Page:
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Iranian president: 'Root of terrorism' must be addressed

Khatami
Khatami  


NEW YORK (CNN) -- Iranian President Mohammad Khatami Sunday expressed his sorrow again to the United States for the thousands killed in the September 11 terrorist attacks, but said the "root causes" of terrorism must be examined before it can be stopped.

"We must confront this phenomenon. We have to do it in a determined manner," he said in an interview with CNN. "We have to address the root causes of terrorism. We have to find the perpetrators and bring them to justice, and we must fight terrorist bases wherever they are. But again, we have to address the roots as well."

He urged the U.S. government to examine its policies, suggesting they may be one reason the terrorists targeted the United States.

"What kind of anger was created that must have been expressed in that way? So no doubt there must have been some wrong policies that created a kind of hatred that became extreme," Khatami said. "The people of America should demand" that their government "moderate its policies, to improve and change some of it. And if that happens the situation in the world will also improve."

In reference to the United States blaming Osama bin Laden and his al Qaeda organization for the attacks, Khatami conceded Washington may be correct.

"It seems from various developments that the groups and individuals named may have been involved in it," he said, adding that any accusations must be supported by hard evidence.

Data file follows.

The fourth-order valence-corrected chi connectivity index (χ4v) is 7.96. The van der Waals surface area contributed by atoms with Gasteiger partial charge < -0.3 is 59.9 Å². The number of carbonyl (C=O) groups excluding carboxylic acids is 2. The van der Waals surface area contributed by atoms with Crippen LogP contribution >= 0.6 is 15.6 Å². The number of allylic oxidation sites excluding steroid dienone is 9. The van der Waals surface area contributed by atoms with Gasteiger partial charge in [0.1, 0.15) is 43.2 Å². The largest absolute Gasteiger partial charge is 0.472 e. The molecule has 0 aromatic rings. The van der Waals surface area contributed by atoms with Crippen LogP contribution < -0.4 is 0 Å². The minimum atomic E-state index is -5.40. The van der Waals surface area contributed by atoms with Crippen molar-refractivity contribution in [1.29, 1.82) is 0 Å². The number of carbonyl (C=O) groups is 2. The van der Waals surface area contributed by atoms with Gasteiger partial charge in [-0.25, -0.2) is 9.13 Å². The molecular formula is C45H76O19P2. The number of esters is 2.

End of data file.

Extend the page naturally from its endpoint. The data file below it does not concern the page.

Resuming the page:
Khatami cautioned the United States against acting too quickly against any one group, saying it could instigate other groups to commit terrorist acts.

He also said there is a double standard when it comes to the United States labeling Iran a nation that supports terror.

"Although we are victims of terrorism ourselves, we are said to be alleged terrorists, or at least we are on the list of terrorist groups," Khatami said. "I want to say there are many terrorist groups present in the West and in other countries that are supported."

As far as the future of neighboring Afghanistan, the Iranian president said the best-case scenario would allow Afghans to go to the polls to determine their future.

"However, it is clear under the present crisis that this is not possible to attain at this very moment, and therefore we need a transitional period," Khatami said. "In a transitional period, naturally, we need an interim government comprising all Afghan groups -- Afghan groups that are acceptable to the international community and the people of Afghanistan as well."

Khatami, a moderate cleric, has been fighting for greater political freedom and a relaxation of the Iran's strict religious laws. He has been opposed by powerful conservative clerics, led by supreme leader Ayatollah Ali Khamenei, who fear such reforms will undermine Islamic principles.



 
 
 
 


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